Duplicate Meanings: Finding What Is Lost at Storefront Ten Eyck

Eros by Mie Yim, 2013; all photos by Etty Yaniv

Typically, crowded openings are not an ideal setting for experiencing the artwork on display. Nevertheless, the current show at Storefront Ten Eyck, featuring Elise Siegel’s ceramic busts paired with Mie Yim’s abstracted figure paintings, thrives in a crowded space. As in a theatrical experience or a ritual ceremony, the visitors’ presence enhances the psychological tension that these artworks emit.

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A Genuine Urge to Behold: ‘Meltdown’ by Kurt Steger

Opening night at ArtHelix, with partial view of Meltdown by Kurt Steger; photo courtesy of Vincent Romaniello

Suspended murky waterdrops on the verge of dripping from an icicle onto a sheet of paper prove to be almost hypnotic in Kurt Steger’s interactive project at ArtHelix. Utilizing elegant wooden contraptions made of a rotating large-scale low wooden table, a transportable tall crane-like sculpture, and a few low benches, Steger’s participatory performance evokes a genuine urge to behold the genesis of a fresh mark, from the first drip to the final circular tracing. The resulting drip drawings hang on the walls, mostly depicting  circular forms that range from dark sepias to vibrant yellows and rusty oranges. Continue reading “A Genuine Urge to Behold: ‘Meltdown’ by Kurt Steger”

Dialogue between Art and Life: suggestion, that is the dream

To My Mougouch (dedicated to Agnes Magruder) by Arshile Gorky; all photos courtesy of Outlet gallery website, unless otherwise noted

In response to Arshile Gorky’s colored drawings exhibition, an ARTnewsreviewer back in March 1947 declared that Gorky is in no sense a draftsman and that his drawings “must be appraised as doodlings, for psychological rather than formal interest.” More than sixty years later, an exquisite Gorky drawing from 1946 on loan to Outlet gallery, serves as a starting point for a vibrant dialogue between more than thirty contemporary artists with strong and distinct personal iconography and some shared formal concerns. Continue reading “Dialogue between Art and Life: suggestion, that is the dream”

An Odd Symbiosis: Action in Non-Action

Artist Tirtzah Bassel, at the opening night of The Lines Start Here

Charged with urgency, precision and an acute sense of place, Tirtzah Bassel’s luminous oil paintings at Slag capture figures lingering in uncannily familiar public spaces.  Whether the subject matter of these canvases are crowds, couples, or single figures, the related verbs are of present continuous tense; standing, sitting, resting. These paintings, waiting in line at Trader Joe’s, sitting on an Ikea sofa to check a text message, or stretching horizontally on a bare mattress in the bedroom section, all entail the action in non-action. Although the commercial spaces these figures populate are filled with utilitarian objects such as red (and empty) shopping carts and a row of colorful sofas or beds, these interiors convey a strong sense of void. Objects multiply, proliferate and are caught along with their creators at the same space in an odd symbiosis.  Continue reading “An Odd Symbiosis: Action in Non-Action”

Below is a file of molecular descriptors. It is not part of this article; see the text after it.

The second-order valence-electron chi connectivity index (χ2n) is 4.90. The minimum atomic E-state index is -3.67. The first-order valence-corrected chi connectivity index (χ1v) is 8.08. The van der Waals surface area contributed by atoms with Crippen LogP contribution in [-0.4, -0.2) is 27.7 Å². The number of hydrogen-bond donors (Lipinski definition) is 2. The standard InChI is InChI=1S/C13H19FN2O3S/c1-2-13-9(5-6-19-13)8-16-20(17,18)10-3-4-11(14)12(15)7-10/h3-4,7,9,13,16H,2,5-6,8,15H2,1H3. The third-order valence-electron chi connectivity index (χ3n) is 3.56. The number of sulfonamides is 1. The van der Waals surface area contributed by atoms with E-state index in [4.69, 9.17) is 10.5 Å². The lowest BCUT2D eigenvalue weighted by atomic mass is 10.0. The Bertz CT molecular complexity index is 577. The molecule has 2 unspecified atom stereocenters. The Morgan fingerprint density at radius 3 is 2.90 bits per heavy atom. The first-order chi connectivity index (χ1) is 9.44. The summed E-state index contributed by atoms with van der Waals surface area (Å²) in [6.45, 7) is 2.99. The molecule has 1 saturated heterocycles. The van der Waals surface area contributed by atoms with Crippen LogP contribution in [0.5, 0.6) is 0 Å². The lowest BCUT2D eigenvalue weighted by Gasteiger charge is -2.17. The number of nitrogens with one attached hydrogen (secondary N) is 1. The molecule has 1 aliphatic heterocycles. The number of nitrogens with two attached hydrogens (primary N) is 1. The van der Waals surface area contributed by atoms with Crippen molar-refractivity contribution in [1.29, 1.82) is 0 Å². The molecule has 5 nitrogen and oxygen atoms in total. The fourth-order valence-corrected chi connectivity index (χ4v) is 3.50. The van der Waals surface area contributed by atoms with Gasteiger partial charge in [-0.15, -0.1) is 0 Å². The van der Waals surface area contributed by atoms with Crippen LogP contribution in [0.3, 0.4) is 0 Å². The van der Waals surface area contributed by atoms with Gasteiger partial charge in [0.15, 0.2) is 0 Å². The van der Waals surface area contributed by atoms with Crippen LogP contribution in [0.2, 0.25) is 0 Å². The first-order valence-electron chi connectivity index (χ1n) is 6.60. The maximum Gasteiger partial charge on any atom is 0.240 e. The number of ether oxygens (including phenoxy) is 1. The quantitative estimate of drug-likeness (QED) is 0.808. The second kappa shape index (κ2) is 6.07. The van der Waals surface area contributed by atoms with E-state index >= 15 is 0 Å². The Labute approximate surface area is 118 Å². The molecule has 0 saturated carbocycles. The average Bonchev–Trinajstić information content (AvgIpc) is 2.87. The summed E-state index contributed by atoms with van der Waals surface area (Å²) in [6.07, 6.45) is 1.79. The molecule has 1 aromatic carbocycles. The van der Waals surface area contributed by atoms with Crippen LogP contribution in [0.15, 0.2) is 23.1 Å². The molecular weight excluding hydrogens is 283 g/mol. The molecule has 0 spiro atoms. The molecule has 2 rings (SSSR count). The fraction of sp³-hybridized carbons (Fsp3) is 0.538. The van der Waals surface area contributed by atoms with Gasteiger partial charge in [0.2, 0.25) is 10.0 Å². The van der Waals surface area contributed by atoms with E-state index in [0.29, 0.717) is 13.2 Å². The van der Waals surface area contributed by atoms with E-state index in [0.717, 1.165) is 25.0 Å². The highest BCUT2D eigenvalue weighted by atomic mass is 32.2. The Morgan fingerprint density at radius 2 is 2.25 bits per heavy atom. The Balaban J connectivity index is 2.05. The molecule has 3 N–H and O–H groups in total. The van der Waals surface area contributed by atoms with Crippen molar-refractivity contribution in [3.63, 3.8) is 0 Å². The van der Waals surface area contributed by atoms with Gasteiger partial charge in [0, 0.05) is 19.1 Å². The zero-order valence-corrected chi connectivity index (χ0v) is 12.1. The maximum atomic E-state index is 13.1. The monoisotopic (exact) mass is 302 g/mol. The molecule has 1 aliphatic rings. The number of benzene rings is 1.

Artist-Gallerist-Curator Katerina Lanfranco: Fine Lines at Rhombus Space, a Change of Perspective

From left to right: Jason Peters, Nils Folke Anderson, Katerina Lanfranco, Helen Dennis, and Ann Stewart; all photos courtesy of Rhombus Space, unless credited otherwise

Katerina Lanfranco, the artist-gallerist-curator who runs Rhombus Space, has wanted to curate shows and run a space for a long time, but the right conditions never presented themselves as clearly as they did this year.  When her grad school friend left their shared Red Hook studio space, Lanfranco needed to decide what to do next. Knowing that she would be in an ebb period of her studio practice after a successful show at Nancy Hoffman Gallery a few months earlier, she chose to use some of her art sales to start Rhombus Space. Continue reading “Artist-Gallerist-Curator Katerina Lanfranco: Fine Lines at Rhombus Space, a Change of Perspective”

John O’Connor Artist Profile: A Voice of His Own

John O’Connor at his studio; photo by Etty Yaniv

At first it seemed odd to discuss basketball free throws with the artist John O’Connor in relation to his art work. Yet, athletic performance is an important part of O’Connor’s process. He energetically explains how a successful free throw involves magic and science, chance and control, practice and improvisation; themes that John O’Connor has been exploring in his paintings, drawings and sculptures since his formative years as an artist. Continue reading “John O’Connor Artist Profile: A Voice of His Own”